Businesses in the South West should take urgent action ahead of the government’s sweeping changes to the digital tax system. That’s the advice from chartered accountants Thomas Westcott, ahead of the introduction of the new Making Tax Digital regime.
Making Tax Digital is an HMRC initiative to compel businesses to keep digital records and file quarterly updates. With a launch date for digital tax of April 2018, the programme has what experts at Thomas Westcott describe as huge implications, particularly for small businesses and the self-employed who will be the first affected.
Dale Simpson, tax partner at Thomas Westcott and also chairman of the South West region for the Chartered Institute of Tax advisors, says, ‘What HMRC is trying to ultimately achieve through Making Tax Digital is the scrapping of all information being gathered in a single annual tax return and instead replaced with quarterly reports submitted digitally.
‘So, no more paper tax returns, apart from exceptional circumstances, and software will need to be in place together with businesses’ accounting systems, and their accountants, properly prepared for the changes.’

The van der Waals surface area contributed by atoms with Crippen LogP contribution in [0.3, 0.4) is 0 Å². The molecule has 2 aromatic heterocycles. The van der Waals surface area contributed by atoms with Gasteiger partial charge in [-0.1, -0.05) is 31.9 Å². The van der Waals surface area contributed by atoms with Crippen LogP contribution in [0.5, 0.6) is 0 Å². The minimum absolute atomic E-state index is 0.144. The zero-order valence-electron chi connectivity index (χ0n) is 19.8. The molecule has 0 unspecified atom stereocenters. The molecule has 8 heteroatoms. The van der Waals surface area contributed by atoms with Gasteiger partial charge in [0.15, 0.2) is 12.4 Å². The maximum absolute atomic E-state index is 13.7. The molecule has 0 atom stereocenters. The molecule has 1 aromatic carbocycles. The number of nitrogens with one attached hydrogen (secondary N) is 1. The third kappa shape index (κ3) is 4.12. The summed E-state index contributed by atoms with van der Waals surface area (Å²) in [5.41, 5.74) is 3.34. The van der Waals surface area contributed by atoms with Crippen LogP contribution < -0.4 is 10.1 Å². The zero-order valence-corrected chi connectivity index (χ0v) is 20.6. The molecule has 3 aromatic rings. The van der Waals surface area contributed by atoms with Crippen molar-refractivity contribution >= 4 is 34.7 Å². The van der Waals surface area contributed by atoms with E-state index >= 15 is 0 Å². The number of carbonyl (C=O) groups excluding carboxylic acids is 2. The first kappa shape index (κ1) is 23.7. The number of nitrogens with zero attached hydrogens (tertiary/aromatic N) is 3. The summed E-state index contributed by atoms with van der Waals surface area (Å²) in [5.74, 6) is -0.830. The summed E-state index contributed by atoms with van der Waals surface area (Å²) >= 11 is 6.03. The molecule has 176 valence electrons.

Nationally, Making Tax Digital has received a poor response, a recent survey suggests the overwhelming majority of small to medium sized businesses – those who will be required to comply first – having no idea what the scheme is and how it will impact their operations.
Politicians too have reacted to the plans, with MPs in the Treasury Select Committee calling for Making Tax Digital’s implementation to be pushed back by a year to April 2019. However HMRC seem determined to stick with the April 2018 start date despite wide criticism of their ambitious timetable.
‘Regardless of what’s happening nationally we are focused on HMRC’s current timeline and advising clients to act now to put appropriate systems in place ahead of spring 2018,’ says Simpson.
He adds, ‘We understand that the changes to digital record keeping are a big challenge for many tax payers which is why we have ensured there are fully trained experts on hand to help clients choose, implement and then use the most suitable software packages.’
To help businesses to understand and comply with the changes Thomas Westcott will also be running a series of seminars in the spring. To keep up to date with when those seminars will take place just follow the firm’s Twitter account, @thomaswestcott.
Further reading on digital tax
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